Ugh, grammar. Does anybody like grammar? I sure don’t. However, if you want to learn English properly, you can’t ignore the basics. And grammar is a BIG basic!
This is the first article in what we hope will be a series of monthly posts on grammar. We’re going to take one grammatical headache each month and shed a little light on how you can make it work.
One of the key points about English is that for every verb we use, for every action we describe, we need to be clear about WHEN it happens. English language learners often say things like:
I go Lenin Park.
This drives listeners crazy. WHEN DOES THE ACTION OCCUR? Did you go in the past? Do you go every week? Are you planning to go next weekend? You must make the time clear: is it past, present, or future? Your listener NEEDS to know.
With more than 800 million users, Facebook is the world’s most popular social networking site. Most people use Facebook to connect with friends, play games, and post photos, news about what they are doing, or interesting things they find on the Web.
All these things are good, but have you ever thought of Facebook as an educational tool? Can you use Facebook to learn English? Well, why not?
Here are five ways you can use Facebook to improve your English.
I want to ask you four questions that will help you think about whether you are a good language learner. Answer these questions honestly:
- Are you aware of your own learning style, and do you try to learn in ways that suit you?
- Do you do things outside of class that give you the chance to learn and use English?
- Are you curious about English? Do you try to understand how the language works?
- Do you have a realistic sense of how long you’re willing to learn English, and try to overcome your feelings of frustration?
For years, researchers have known that some people are better at learning languages than others. The question is why.
While it is true that people have different learning styles – and some methods may not be appropriate for all learners – it is also true that there are some qualities that all effective language learners share.
Here are four qualities shared by all good language learners.
Wouldn’t it be great if there was an entire television station producing high-quality video programs designed to help you learn English? Well, I have news for you: there is! It’s the Australia Network, and whatever your English level, you can find professionally produced and entertaining programs to help you build your skills.
The Australia Network is Australia’s international television service. It streams Australian programs all over the world, via television and the Internet. Along with news, sports, and entertainment, the Australia Network also produces a number of video programs designed for English language learners. You can find all these videos online at http://australianetwork.com/learningenglish/. And best of all: they’re free!
Is it necessary to get English correct every time?
The short answer is NO! Speaking English correctly every time is a great goal, but it can give students a problem – especially when speaking English.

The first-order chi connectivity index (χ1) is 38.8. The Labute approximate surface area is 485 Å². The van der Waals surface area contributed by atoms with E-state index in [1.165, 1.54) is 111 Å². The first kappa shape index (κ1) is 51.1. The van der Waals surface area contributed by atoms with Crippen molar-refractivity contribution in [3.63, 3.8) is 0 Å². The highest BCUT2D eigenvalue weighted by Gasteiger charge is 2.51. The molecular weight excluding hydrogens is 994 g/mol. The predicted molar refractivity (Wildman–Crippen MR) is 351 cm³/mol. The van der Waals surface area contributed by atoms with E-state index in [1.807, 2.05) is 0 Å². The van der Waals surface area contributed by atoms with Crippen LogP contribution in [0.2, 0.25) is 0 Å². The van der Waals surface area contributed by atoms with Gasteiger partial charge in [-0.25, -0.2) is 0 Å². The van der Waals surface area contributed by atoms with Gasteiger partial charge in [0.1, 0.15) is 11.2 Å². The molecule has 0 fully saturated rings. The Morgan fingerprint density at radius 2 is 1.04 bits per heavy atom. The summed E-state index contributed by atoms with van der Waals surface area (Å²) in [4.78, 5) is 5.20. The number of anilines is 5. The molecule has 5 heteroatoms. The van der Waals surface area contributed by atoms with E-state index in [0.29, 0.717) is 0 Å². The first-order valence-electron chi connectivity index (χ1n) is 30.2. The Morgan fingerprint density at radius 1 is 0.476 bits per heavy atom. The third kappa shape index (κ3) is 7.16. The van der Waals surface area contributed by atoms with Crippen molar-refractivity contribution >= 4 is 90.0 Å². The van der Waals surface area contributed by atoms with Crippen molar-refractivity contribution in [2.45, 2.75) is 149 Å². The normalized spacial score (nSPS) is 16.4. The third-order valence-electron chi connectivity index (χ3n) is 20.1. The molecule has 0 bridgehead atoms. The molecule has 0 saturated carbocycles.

The problem is that too many students are scared of getting something wrong and this shuts them up. Bad move. Don’t be scared of making mistakes when you speak. You don’t have to be right all the time – you only need to communicate.
Here are three tips that will help you speak with confidence, even if your English skills are not 100%.
Language Link Vietnam’s Board of Managers (BOM) creates the school’s executive strategy and is responsible for heading all major departments. The BOM has two foreign and two Vietnamese members.
It may be interesting for you to know that all four BOM members have a background in language education, both as teachers and as learners. Watch these short videos to:
- Practice listening to authentic English
- Test your understanding
- Get free, practical study tips from the people who run the school
To get the most from these videos, first listen and try to answer the questions below, before you look at the answers!
Watch the videos! →
I’m certain you’ve heard of the BBC: the British Broadcasting Corporation. It’s the largest broadcaster in the world, providing TV, radio, and online services to thousands of households in the UK and beyond. But did you know that the BBC has been helping people learn English since 1943?
The BBC launched its Learning English website in 1996, and it currently has 1.5 million registered users. The site features print, audio, and video materials, along with downloadable lessons and worksheets. Content is based on real news events and stories, and updated daily by English experts in the UK. Some material is designed for teachers, but most is designed for students. And it’s all free!
Learning a new language can be an emotional experience. I know, because I have been learning Vietnamese for three years, and I still get frustrated when I have problems. I think:
Why can’t I say this better? Why do I make so many mistakes?
When I have problems communicating, I sometimes feel like I’m stupid. Do you ever feel this way too?
It’s easy to get excited when you start learning a new language. Everything is new! You’re constantly learning new words and expressions, and when you say a simple sentence, it makes you so happy!
But after awhile, this begins to change. You think: In my language, I’m so smart! Why don’t I sound like this in English? You’re no longer happy saying simple things. You want to express your personality – and you get frustrated that you’re unable to do it.
Here’s the thing to remember: these feelings are normal. Everybody feels this way sometimes – but you don’t need to feel that way all the time! Here are some things you can do to build your confidence while you continue learning English.